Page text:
Once a particular day's gas obligations are finalized in the day-ahead market, traders (or more commonly lower-level personnel in the organization known as, "schedulers") will work together with counterparties and pipeline representatives to "schedule" the flows of gas into ("injections") and out of ("withdrawals") individual pipelines and meters. Because, in general, injections must equal withdrawals (i.e. the net volume injected and withdrawn on the pipeline should equal zero), pipeline scheduling and regulations are a major driver of trading activities, and quite often the financial penalties inflicted by pipelines onto shippers who violate their terms of service are well in excess of losses a trader may otherwise incur in the market correcting the problem.
Because market conditions vary between Henry Hub and the roughly 40 or so physical trading locations around United States, financial traders also usually transact simultaneously in financial "basis" contracts intended to approximate these difference in geography and local market conditions. The rules around these contracts - and the conditions under which they are traded - are nearly identical to those for the underlying gas futures contract.
Derivatives and market instruments
Because the U.S. natural gas market is so large and well developed and has many independent parts, it enables many market participants to transact under complex structures and to use market instruments that are not otherwise available in a simple commodity market where the only transactions available are to purchase or sell the underlying product. For instance, options and other derivative transactions are very common, especially in the OTC market, as are "swap" transactions where participants exchange rights to future cash flows based on underlying index prices or delivery obligations or time periods. Participants use these tools to further hedge their financial exposure to the underlying price of natural gas.
That $7 is awesome and $6+ is what I been hoping for for a LONGGGGggggg time. But I fear it won't last. Impossible to predict but a recession sure looks imminent. And drilling count keeps increasing. Which is good in that development occurs and bad because more gas comes to market. Would love to be able to see what price is six months from now and one year from now.
True. It's always wise to be skeptical. I say: Don't spend it until the check actually clears the bank. Then save as much money as you can. Hold on to the $ for the next downdraft.
Boom/bust. The oil patch. It comes; it goes.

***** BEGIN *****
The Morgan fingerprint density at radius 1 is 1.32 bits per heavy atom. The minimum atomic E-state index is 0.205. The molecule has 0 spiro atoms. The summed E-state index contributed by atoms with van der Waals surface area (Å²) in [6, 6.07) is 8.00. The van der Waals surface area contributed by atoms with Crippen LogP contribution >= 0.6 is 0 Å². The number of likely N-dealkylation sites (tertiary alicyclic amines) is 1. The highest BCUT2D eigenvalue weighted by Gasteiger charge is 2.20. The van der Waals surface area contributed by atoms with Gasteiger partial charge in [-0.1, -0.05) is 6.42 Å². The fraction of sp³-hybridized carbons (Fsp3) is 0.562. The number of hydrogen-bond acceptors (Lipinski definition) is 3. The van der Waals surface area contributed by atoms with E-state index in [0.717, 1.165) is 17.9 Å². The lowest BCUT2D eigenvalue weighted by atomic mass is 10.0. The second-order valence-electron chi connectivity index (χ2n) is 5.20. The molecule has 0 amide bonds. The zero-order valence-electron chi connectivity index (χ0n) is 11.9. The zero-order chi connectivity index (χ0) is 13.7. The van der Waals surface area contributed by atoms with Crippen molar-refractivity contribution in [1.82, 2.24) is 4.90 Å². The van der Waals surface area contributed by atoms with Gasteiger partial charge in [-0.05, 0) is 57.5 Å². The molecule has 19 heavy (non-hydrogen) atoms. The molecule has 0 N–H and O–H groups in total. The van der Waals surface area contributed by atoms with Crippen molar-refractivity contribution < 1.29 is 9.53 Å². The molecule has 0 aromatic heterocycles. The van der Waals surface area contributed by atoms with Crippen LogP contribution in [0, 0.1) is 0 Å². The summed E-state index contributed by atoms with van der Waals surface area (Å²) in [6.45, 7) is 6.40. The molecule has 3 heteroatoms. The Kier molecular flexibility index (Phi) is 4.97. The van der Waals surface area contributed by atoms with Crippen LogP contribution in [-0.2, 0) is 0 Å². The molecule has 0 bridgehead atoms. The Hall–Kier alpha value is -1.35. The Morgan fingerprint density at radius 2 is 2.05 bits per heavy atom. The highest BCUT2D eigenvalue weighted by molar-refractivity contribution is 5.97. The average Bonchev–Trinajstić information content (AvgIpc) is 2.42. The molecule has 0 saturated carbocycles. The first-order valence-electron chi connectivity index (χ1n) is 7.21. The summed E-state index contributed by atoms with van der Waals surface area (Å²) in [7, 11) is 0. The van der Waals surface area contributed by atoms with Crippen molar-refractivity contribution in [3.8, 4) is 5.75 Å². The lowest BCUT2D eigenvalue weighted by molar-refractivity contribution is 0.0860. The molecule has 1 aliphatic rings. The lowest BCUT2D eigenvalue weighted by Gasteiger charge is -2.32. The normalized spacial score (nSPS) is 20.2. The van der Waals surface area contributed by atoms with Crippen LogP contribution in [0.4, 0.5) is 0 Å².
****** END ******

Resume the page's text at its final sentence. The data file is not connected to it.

Note: My family has been leasing and reaping mailbox money --> going all the way back to 1916, all the way back to the very first shallow oil boom. I'm talking shallow. So that's over a hundred years. And let me tell you. Those bad old leases that HBP-ed and thus dragged on for so darn long were quite mean. But us dumb hicks were happy to get what we got.
Ergo, you're right. You can't let it go to your head. You have to manage your mineral estate like a savvy taskmaster.
You are welcome, Jesse. We must keep in mind that the cure for high prices is...high prices. In the natural gas space, trends change quickly and often with very little fore warning. I hope that your family has a very Merry Christmas and socks some of the revenue away for a rainy day. Not only will this price range not last indefinitely, it will hasten the switch to renewable energy sources across many developed nations. Our Henry Hub related natural gas prices are propped up by current and projected European LNG demand. Western Europe will likely lead the way in the energy transition.
"it will hasten the switch to renewable energy sources" - They're gonna catch that unicorn one day ;)
Whistlin' past the graveyard.
I'm glad to hear others are doing well! I still haven't seen any production out of mine since October...
What well is that? Something seems wrong.
BSI KEYDETS DU
June 2022 Settlement Price: $8.908
2022 Year To Date Monthly Price Average: $6.061
Since I'm not a mineral lessor, WOW! is what I say also ......when my Centerpoint Energy bill comes. What the settlement price giveth, it also taketh away.
I usually get my royalty check and my Centerpoint bill on the same day. It's little things like that that tickle me...